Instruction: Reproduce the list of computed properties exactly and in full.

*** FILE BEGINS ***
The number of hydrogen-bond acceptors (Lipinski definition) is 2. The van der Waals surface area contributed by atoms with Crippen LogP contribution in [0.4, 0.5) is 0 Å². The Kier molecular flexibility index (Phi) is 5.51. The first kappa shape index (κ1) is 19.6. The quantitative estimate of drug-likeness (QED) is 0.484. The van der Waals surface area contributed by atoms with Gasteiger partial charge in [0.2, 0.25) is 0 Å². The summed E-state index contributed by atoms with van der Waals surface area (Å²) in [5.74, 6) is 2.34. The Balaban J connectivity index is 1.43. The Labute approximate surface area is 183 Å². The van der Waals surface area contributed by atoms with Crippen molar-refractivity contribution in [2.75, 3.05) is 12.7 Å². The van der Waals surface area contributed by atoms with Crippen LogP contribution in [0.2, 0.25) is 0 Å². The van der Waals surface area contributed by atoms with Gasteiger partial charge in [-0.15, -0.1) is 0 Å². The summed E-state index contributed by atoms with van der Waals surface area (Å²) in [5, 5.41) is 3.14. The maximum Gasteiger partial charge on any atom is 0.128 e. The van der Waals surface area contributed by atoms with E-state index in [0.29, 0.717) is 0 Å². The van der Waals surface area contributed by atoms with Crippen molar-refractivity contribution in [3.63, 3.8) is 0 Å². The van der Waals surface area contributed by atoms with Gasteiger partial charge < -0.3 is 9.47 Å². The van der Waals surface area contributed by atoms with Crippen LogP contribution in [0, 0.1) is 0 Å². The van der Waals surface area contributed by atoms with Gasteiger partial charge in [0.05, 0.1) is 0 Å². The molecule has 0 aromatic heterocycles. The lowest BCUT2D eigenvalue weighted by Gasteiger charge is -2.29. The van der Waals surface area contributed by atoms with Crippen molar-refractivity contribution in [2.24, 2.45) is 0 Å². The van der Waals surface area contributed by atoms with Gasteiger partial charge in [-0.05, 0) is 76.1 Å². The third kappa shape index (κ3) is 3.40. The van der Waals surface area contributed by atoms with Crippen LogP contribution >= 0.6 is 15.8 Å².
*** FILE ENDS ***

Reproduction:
The number of hydrogen-bond acceptors (Lipinski definition) is 2. The van der Waals surface area contributed by atoms with Crippen LogP contribution in [0.4, 0.5) is 0 Å². The Kier molecular flexibility index (Phi) is 5.51. The first kappa shape index (κ1) is 19.6. The quantitative estimate of drug-likeness (QED) is 0.484. The van der Waals surface area contributed by atoms with Gasteiger partial charge in [0.2, 0.25) is 0 Å². The summed E-state index contributed by atoms with van der Waals surface area (Å²) in [5.74, 6) is 2.34. The Balaban J connectivity index is 1.43. The Labute approximate surface area is 183 Å². The van der Waals surface area contributed by atoms with Crippen molar-refractivity contribution in [2.75, 3.05) is 12.7 Å². The van der Waals surface area contributed by atoms with Crippen LogP contribution in [0.2, 0.25) is 0 Å². The van der Waals surface area contributed by atoms with Gasteiger partial charge in [-0.15, -0.1) is 0 Å². The summed E-state index contributed by atoms with van der Waals surface area (Å²) in [5, 5.41) is 3.14. The maximum Gasteiger partial charge on any atom is 0.128 e. The van der Waals surface area contributed by atoms with E-state index in [0.29, 0.717) is 0 Å². The van der Waals surface area contributed by atoms with Crippen molar-refractivity contribution in [3.63, 3.8) is 0 Å². The van der Waals surface area contributed by atoms with Gasteiger partial charge < -0.3 is 9.47 Å². The van der Waals surface area contributed by atoms with Crippen LogP contribution in [0, 0.1) is 0 Å². The van der Waals surface area contributed by atoms with Gasteiger partial charge in [0.05, 0.1) is 0 Å². The molecule has 0 aromatic heterocycles. The lowest BCUT2D eigenvalue weighted by Gasteiger charge is -2.29. The van der Waals surface area contributed by atoms with Crippen molar-refractivity contribution in [2.24, 2.45) is 0 Å². The van der Waals surface area contributed by atoms with Gasteiger partial charge in [-0.05, 0) is 76.1 Å². The third kappa shape index (κ3) is 3.40. The van der Waals surface area contributed by atoms with Crippen LogP contribution >= 0.6 is 15.8 Å².